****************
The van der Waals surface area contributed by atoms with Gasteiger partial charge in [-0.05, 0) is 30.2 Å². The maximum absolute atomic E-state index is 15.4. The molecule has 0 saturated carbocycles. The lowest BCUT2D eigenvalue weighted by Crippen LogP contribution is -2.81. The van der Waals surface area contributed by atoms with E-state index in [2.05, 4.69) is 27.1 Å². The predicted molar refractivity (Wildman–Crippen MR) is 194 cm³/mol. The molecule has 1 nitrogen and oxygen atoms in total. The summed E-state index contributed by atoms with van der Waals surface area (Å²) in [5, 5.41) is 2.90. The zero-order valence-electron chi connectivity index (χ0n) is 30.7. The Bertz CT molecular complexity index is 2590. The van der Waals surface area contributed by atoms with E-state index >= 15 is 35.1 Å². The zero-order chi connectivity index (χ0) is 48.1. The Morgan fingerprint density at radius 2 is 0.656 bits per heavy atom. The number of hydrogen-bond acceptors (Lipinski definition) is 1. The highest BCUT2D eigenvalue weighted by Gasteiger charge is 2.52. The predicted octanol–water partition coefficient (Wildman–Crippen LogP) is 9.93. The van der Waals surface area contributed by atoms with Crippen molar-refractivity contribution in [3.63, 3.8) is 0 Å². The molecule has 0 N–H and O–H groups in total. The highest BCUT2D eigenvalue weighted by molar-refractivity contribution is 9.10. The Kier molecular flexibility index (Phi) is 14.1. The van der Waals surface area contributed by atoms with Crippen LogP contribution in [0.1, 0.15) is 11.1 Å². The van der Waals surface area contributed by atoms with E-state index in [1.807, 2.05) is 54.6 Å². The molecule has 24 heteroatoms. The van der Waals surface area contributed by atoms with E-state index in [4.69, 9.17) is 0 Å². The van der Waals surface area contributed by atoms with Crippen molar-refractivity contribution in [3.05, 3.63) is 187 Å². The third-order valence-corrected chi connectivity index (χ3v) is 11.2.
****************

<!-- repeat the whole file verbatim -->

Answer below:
The van der Waals surface area contributed by atoms with Gasteiger partial charge in [-0.05, 0) is 30.2 Å². The maximum absolute atomic E-state index is 15.4. The molecule has 0 saturated carbocycles. The lowest BCUT2D eigenvalue weighted by Crippen LogP contribution is -2.81. The van der Waals surface area contributed by atoms with E-state index in [2.05, 4.69) is 27.1 Å². The predicted molar refractivity (Wildman–Crippen MR) is 194 cm³/mol. The molecule has 1 nitrogen and oxygen atoms in total. The summed E-state index contributed by atoms with van der Waals surface area (Å²) in [5, 5.41) is 2.90. The zero-order valence-electron chi connectivity index (χ0n) is 30.7. The Bertz CT molecular complexity index is 2590. The van der Waals surface area contributed by atoms with E-state index >= 15 is 35.1 Å². The zero-order chi connectivity index (χ0) is 48.1. The Morgan fingerprint density at radius 2 is 0.656 bits per heavy atom. The number of hydrogen-bond acceptors (Lipinski definition) is 1. The highest BCUT2D eigenvalue weighted by Gasteiger charge is 2.52. The predicted octanol–water partition coefficient (Wildman–Crippen LogP) is 9.93. The van der Waals surface area contributed by atoms with Crippen molar-refractivity contribution in [3.63, 3.8) is 0 Å². The molecule has 0 N–H and O–H groups in total. The highest BCUT2D eigenvalue weighted by molar-refractivity contribution is 9.10. The Kier molecular flexibility index (Phi) is 14.1. The van der Waals surface area contributed by atoms with Crippen LogP contribution in [0.1, 0.15) is 11.1 Å². The van der Waals surface area contributed by atoms with E-state index in [1.807, 2.05) is 54.6 Å². The molecule has 24 heteroatoms. The van der Waals surface area contributed by atoms with E-state index in [4.69, 9.17) is 0 Å². The van der Waals surface area contributed by atoms with Crippen molar-refractivity contribution in [3.05, 3.63) is 187 Å². The third-order valence-corrected chi connectivity index (χ3v) is 11.2.